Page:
THIS STORY HAS BEEN FORMATTED FOR EASY PRINTING

Health insurers mum on practices

State regulators’ get few answers about talks with providers

By Kay Lazar
Globe Staff / December 10, 2009

E-mail this article

Invalid E-mail address
Invalid E-mail address

Sending your article

Your article has been sent.

  • E-mail|
  • Print|
  • Reprints|
  • |
Text size +

Executives from some of the state’s leading health insurance companies, facing an unusual public grilling from state regulators yesterday, refused to answer key questions about why some hospitals and doctors are paid up to three times as much as others for the same services.

But some of the company officials acknowledged that the affordability of coverage for employers and their workers is not a priority in negotiating contracts with health care providers. Instead, they said, provider payments are based on fierce competition among hospitals and doctors in some areas of the state, as well as employers’ insistence that a particular hospital or physicians’ group be included in their plan.

The testimony was part of a monthlong probe by the state Department of Insurance into the reasons for disproportionately high health insurance rates paid by small businesses; but the agency has expanded its investigation to determine what is behind the soaring increases in insurance costs overall, including the large disparities in payments to providers.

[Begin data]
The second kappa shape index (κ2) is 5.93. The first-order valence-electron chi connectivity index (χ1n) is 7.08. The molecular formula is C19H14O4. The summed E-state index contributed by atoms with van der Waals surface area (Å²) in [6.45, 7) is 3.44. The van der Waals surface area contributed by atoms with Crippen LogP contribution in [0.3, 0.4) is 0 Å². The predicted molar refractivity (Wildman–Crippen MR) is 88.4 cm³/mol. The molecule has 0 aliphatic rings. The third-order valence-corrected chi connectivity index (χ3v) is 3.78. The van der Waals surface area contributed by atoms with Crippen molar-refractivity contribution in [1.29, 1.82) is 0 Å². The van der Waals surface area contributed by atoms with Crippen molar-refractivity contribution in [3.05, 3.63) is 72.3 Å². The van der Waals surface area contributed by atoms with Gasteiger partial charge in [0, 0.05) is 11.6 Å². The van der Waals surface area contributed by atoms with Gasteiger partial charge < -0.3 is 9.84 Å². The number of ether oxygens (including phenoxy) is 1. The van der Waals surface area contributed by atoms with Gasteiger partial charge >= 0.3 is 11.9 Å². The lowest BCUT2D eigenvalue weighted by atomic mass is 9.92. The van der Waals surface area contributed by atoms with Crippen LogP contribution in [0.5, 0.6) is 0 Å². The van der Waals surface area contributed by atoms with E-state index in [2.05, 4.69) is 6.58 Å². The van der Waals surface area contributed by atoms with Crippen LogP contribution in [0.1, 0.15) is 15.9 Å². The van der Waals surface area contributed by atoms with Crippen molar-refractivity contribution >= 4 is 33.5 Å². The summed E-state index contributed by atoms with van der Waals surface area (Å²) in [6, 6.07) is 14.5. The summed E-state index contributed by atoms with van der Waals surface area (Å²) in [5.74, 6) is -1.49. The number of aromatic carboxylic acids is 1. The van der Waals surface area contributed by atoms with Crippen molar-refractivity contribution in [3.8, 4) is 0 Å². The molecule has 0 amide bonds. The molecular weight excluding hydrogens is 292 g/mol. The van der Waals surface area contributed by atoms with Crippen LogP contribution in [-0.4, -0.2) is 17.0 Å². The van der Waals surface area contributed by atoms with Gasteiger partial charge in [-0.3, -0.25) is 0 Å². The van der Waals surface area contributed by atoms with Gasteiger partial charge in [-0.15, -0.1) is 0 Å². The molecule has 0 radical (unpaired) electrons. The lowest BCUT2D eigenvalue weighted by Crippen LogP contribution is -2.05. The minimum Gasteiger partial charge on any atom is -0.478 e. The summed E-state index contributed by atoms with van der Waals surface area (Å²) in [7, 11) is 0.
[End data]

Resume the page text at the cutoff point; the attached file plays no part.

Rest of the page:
In at least a half-dozen instances, executives from the state’s second- and third-largest insurers - Harvard Pilgrim Health Care and Tufts Health Plan - declined to answer regulators’ questions. They explained their companies had signed confidentiality agreements with certain hospital or physician groups that prevented them from disclosing the information publicly because doing so would put the insurers at a competitive disadvantage.

“You identified a number of answers you are reluctant to provide in a public forum,’’ deputy insurance commissioner Kevin Beagan said toward the end of an hourlong questioning of Marc Spooner, Tufts vice president of provider contracting. “Why?’’

“Some of these terms relate to confidentiality constraints,’’ Spooner said.

Executives from the state’s largest insurer, Blue Cross and Blue Shield of Massachusetts, are scheduled to testify when the hearings continue tomorrow.

While Tufts and Harvard Pilgrim officials did not name the providers that are getting more generous fees - and declined to identify them when asked later by a reporter - the Globe Spotlight Team reported last year that Partners HealthCare hospitals are often paid more for services than competitors. Some specialty hospitals, or hospitals with little competition in their area, also tend to get higher payments.

Most of the questions the insurers declined to answer sought details about the balance of power between the insurers and the providers in their contract negotiations. For instance, the regulators asked whether the contracts allow the insurer to adjust or renegotiate reimbursement rates to a provider if the insurer obtains information about what another insurer is paying that provider.